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DNA from daughter solves 54-year-old Coquitlam RCMP cold case

Having gone missing at age 41, today, the man would have been 94-years-old; RCMP investigators, the BC Coroners Service and a BCIT lab recently connected the man's identity with an unidentified body found on a Gulf Island beach in 1972
DNA forensic test
A forensic scientist at work. RCMP, the BC Coroners Service and a BCIT lab came together to solve the cold case.

The deadly fate of a missing man last seen in Coquitlam in 1967 has been confirmed nearly 54 years later after RCMP matched DNA to a previously unidentified body found on a beach in the Gulf Islands. 

The 41-year-old man, whose identity RCMP has not released, was last seen in Coquitlam on May 27, 1967. At the time, his family reported his disappearance to the Kamloops RCMP detachment. The ensuing investigation had lasted decades, despite the discovery of a body recovered on a Saturna Island beach Aug. 20, 1972. 

“An identity was not established, despite an autopsy of those remains in the 70s,” wrote BC RCMP spokesperson Cpl. Jesse O’Donaghey in a press release Thursday.

In 2014, the cold case was transferred to the Coquitlam RCMP, and after a fulsome review of the investigation by the RCMP Southeast District Missing Person Coordinator, a DNA sample was collected from the missing man’s daughter.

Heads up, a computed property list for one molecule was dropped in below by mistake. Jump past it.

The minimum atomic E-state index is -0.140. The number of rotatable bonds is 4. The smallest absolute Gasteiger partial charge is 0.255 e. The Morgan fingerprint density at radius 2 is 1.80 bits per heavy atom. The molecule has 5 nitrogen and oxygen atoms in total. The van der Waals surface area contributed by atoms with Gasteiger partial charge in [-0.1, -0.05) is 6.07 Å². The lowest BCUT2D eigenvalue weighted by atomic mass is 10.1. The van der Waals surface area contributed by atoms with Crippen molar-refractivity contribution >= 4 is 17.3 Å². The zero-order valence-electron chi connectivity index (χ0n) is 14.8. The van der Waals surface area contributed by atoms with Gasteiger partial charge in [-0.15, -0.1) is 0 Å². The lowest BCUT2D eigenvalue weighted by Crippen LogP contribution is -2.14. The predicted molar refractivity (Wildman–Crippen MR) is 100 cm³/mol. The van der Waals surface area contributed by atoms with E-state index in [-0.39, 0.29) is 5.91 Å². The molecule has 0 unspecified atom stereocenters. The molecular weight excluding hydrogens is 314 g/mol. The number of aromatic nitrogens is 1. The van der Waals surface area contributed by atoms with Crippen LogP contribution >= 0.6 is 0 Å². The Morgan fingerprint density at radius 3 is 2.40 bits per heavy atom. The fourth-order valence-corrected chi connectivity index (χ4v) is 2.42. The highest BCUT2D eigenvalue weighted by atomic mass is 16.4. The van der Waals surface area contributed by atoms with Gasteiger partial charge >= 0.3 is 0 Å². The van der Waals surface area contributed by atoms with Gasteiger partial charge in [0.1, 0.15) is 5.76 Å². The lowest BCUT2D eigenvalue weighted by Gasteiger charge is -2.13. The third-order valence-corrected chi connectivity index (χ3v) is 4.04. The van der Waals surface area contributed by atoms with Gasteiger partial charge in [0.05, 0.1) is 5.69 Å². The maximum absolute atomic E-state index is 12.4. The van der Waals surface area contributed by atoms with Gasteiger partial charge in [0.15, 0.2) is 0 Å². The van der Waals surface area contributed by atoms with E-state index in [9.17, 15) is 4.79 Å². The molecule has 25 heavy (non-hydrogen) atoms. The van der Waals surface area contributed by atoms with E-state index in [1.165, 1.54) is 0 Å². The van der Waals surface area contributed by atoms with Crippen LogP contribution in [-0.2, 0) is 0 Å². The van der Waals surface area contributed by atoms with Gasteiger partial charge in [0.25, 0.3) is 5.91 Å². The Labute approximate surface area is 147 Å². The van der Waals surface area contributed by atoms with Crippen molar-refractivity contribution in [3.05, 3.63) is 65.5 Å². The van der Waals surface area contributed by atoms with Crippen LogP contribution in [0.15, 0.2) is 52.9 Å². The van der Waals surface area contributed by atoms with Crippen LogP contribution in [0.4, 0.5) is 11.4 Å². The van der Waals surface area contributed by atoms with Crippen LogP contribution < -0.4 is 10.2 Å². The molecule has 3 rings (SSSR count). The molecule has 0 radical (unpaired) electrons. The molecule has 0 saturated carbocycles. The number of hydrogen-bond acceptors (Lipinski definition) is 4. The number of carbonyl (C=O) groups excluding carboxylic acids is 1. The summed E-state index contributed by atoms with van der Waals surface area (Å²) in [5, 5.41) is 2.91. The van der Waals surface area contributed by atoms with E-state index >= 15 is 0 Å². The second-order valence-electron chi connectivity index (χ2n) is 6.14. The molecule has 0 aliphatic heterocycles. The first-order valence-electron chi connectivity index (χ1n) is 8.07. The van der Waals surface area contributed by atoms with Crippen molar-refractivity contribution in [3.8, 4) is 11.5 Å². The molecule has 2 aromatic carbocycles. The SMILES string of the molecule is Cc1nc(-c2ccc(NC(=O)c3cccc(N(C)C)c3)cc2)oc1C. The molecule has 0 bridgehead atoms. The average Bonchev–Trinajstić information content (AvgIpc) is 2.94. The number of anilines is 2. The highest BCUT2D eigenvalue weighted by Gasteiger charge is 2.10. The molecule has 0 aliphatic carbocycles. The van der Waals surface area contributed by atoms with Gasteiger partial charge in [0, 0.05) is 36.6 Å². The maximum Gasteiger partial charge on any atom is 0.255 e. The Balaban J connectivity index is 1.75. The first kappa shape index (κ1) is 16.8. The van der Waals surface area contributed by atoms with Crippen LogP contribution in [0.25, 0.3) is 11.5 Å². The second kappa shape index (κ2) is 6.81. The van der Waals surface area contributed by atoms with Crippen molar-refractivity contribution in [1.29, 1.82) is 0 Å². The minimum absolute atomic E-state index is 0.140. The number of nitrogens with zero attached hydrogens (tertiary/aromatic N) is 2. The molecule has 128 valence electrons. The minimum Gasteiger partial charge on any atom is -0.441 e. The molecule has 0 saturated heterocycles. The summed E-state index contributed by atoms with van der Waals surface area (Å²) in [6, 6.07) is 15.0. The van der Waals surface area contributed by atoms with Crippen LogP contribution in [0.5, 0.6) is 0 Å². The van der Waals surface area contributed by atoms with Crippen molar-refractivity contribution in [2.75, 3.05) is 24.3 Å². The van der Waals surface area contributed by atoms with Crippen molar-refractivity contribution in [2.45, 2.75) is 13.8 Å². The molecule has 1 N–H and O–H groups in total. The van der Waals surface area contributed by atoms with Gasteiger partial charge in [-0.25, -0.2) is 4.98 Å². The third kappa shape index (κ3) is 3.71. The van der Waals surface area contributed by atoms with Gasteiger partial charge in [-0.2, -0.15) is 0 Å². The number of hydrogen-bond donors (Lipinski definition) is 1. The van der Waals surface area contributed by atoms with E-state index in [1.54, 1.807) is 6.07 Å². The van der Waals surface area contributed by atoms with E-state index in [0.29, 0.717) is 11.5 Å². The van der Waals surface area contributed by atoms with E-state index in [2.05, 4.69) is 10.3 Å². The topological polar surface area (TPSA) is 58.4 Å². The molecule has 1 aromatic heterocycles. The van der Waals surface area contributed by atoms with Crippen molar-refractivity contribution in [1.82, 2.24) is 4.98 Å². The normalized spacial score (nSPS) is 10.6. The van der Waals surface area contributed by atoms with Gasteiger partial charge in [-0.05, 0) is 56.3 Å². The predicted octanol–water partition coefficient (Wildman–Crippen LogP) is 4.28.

Then, in September 2020, the BC Coroners Service moved to exhume the unidentified remains of the body found on Saturna Island, which had later been buried in a nearby Salt Spring Island grave. The BC Coroner Services was not immediately available to comment on what prompted the exhumation. 

“Through scientific advancements in identification processes, we are now able to solve such historic cases,” said the director of the BC Coroners Service Special Investigations Unit Eric Petit in a written statement, noting the role a BCIT laboratory played in solving the case. 

In a call with the Tri-City News, Cpl. O’Donaghey added that no criminal activity was suspected in the man’s death.

The family wished to remain anonymous, but according to the RCMP press release, said thank you, “to all RCMP members, the coroners, and the team involved in dedicating their time and efforts to bring this missing persons case to a close.”

Identifying the missing man is the latest in a wider push to solve cold cases across the province. In January 2020, Petit’s unit and the BC Coroners Service teamed up with a New York art school to develop 14 skull reconstructions of unidentified remains found across British Columbia.

Of those, the 3D printed renderings flagged two cold cases in the Tri-Cities, including the unidentified remains of a man found dead in 1995 in the waters near Port Moody’s Reed Point Marina and of another man who body was discovered in the summer of 1998 north of the Port Coquitlam cemetery. 

And in 2019, the BC Coroners Service also released an interactive map detailing about 200 unidentified human remains across British Columbia, including seven in the Tri-Cities between 1970 and 2013.

The hope, said the service at the time, was that the public would come forward with new clues to solve some of the province's most intractable cases.

“We have these cold cases that are unsolved and we’re doing everything possible to try and advance them,” said Cpl. O’Donaghey. “Some of them go forgotten.” 

“So part of this strategy is doing everything we can to find answers for these families that are still dealing with these losses. We don’t give up.”